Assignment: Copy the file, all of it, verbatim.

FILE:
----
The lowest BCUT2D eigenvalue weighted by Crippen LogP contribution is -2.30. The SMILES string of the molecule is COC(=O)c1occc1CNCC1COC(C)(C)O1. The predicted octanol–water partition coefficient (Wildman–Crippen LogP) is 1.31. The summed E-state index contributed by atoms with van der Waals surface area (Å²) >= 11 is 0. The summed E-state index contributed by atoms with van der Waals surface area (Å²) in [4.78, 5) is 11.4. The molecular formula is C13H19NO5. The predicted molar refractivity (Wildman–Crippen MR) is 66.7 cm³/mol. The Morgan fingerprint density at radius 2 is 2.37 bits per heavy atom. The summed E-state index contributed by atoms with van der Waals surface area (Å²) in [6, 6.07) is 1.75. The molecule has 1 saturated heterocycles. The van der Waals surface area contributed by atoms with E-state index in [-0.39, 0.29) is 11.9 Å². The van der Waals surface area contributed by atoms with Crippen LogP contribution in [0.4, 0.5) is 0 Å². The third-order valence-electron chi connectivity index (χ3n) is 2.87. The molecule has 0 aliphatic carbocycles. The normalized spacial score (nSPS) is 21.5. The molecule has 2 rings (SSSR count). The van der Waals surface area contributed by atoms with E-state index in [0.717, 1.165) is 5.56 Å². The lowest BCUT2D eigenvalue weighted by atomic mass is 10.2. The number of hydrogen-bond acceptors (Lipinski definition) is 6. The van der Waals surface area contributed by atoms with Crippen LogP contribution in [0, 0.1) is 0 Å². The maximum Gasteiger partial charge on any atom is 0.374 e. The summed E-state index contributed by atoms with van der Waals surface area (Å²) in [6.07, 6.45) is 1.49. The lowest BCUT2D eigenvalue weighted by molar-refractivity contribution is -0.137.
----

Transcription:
The lowest BCUT2D eigenvalue weighted by Crippen LogP contribution is -2.30. The SMILES string of the molecule is COC(=O)c1occc1CNCC1COC(C)(C)O1. The predicted octanol–water partition coefficient (Wildman–Crippen LogP) is 1.31. The summed E-state index contributed by atoms with van der Waals surface area (Å²) >= 11 is 0. The summed E-state index contributed by atoms with van der Waals surface area (Å²) in [4.78, 5) is 11.4. The molecular formula is C13H19NO5. The predicted molar refractivity (Wildman–Crippen MR) is 66.7 cm³/mol. The Morgan fingerprint density at radius 2 is 2.37 bits per heavy atom. The summed E-state index contributed by atoms with van der Waals surface area (Å²) in [6, 6.07) is 1.75. The molecule has 1 saturated heterocycles. The van der Waals surface area contributed by atoms with E-state index in [-0.39, 0.29) is 11.9 Å². The van der Waals surface area contributed by atoms with Crippen LogP contribution in [0.4, 0.5) is 0 Å². The third-order valence-electron chi connectivity index (χ3n) is 2.87. The molecule has 0 aliphatic carbocycles. The normalized spacial score (nSPS) is 21.5. The molecule has 2 rings (SSSR count). The van der Waals surface area contributed by atoms with E-state index in [0.717, 1.165) is 5.56 Å². The lowest BCUT2D eigenvalue weighted by atomic mass is 10.2. The number of hydrogen-bond acceptors (Lipinski definition) is 6. The van der Waals surface area contributed by atoms with Crippen LogP contribution in [0, 0.1) is 0 Å². The maximum Gasteiger partial charge on any atom is 0.374 e. The summed E-state index contributed by atoms with van der Waals surface area (Å²) in [6.07, 6.45) is 1.49. The lowest BCUT2D eigenvalue weighted by molar-refractivity contribution is -0.137.